Credit where credit is due
Published: Tuesday, February 5, 2013
Updated: Tuesday, February 5, 2013 12:02
Anyone who has heard me talk about Marshall football knows I am not a fan of former Head Coach Mark Snyder.
Presently the defensive coordinator at Texas A&M, Snyder coached at Marshall from 2005-2009 after being a star linebacker for the Herd in the late ‘80s. It is fair to say that Snyder worsened the state of Marshall football during his time as coach.
But as I watched the Super Bowl, I had to give Snyder some credit for the defensive talent he brought to the Thundering Herd. Three former Herd defensive standouts were on the sidelines. Ravens linebacker, Albert McClellan, won C-USA Defensive player of the year in 2006 and Ravens safety, Omar Brown, amassed 288 career tackles in kelly green and white. 49ers safety, C.J. Spillman, a two-time all-C-USA selection, stood on the other side of the field.
Snyder, who has also been a defensive coach at Ohio State and South Florida, never put a flashy defense on the field for the Herd. His defensive squads at worst were 83rd in total defense and at best 60th.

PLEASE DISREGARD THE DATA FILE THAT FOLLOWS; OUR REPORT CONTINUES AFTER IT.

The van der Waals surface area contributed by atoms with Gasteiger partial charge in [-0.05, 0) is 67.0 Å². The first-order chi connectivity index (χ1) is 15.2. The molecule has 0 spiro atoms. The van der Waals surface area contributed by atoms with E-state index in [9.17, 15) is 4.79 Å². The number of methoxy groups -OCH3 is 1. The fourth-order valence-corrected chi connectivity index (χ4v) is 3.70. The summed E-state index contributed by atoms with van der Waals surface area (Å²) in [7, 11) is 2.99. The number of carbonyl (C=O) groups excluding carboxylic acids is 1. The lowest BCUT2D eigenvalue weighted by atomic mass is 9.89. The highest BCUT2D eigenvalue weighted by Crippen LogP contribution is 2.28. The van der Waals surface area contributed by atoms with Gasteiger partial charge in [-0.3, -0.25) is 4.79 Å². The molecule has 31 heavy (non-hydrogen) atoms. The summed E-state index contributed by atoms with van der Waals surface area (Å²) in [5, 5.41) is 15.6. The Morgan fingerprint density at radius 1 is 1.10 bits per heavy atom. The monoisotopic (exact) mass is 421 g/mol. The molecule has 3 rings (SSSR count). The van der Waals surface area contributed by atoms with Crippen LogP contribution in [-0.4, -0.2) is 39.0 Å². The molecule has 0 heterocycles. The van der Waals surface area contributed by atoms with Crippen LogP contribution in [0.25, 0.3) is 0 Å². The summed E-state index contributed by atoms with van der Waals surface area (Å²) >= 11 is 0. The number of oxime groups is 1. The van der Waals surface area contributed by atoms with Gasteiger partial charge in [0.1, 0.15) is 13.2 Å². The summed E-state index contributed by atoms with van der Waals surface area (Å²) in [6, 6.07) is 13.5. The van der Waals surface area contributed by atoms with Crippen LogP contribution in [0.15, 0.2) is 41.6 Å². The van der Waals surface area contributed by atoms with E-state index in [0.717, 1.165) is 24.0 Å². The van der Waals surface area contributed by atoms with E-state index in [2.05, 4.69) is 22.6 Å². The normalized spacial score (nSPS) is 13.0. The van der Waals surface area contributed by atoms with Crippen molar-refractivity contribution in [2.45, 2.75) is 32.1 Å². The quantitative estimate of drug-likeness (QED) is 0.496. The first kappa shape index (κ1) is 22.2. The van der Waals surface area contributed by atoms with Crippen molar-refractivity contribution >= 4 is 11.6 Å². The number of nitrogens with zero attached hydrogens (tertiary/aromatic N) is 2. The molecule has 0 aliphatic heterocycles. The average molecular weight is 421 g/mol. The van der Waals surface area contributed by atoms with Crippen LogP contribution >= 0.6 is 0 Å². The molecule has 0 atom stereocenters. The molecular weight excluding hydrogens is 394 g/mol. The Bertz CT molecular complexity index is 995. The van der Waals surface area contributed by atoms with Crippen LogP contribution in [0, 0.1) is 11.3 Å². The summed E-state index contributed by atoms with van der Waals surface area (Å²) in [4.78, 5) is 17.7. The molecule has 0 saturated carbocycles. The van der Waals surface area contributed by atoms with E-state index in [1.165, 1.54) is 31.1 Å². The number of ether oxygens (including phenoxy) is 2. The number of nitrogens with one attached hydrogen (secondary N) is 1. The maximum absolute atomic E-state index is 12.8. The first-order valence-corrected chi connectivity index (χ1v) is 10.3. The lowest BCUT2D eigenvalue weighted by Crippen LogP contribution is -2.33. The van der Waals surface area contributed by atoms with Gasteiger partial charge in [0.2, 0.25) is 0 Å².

Star power was present for the Herd defense during the Snyder years though.
His recruits included Delvin Johnson, Mario Harvey, Johnny Jones and the recently drafted Vinny Curry.
Snyder had a few good offensive players — most notably two-time national champion Ahmad Bradshaw.
Unfortunately, Snyder was unable to channel star power into victories, and amassed a 22-37 record with the Thundering Herd. Snyder was fired at the end of the 2009 season even though he finally got the team to a bowl game. His time was marked by head-scratching decisions such as snatching defeat from the jaws of victory against Kansas State in 2005 — I am still mad about that one — and for marking the fall of Marshall football from the national stage.
However, credit must be given where credit is due, and Snyder did do a good job putting talent on the defensive side of the ball at Marshall.
Will Vance can be contacted at firstname.lastname@example.org.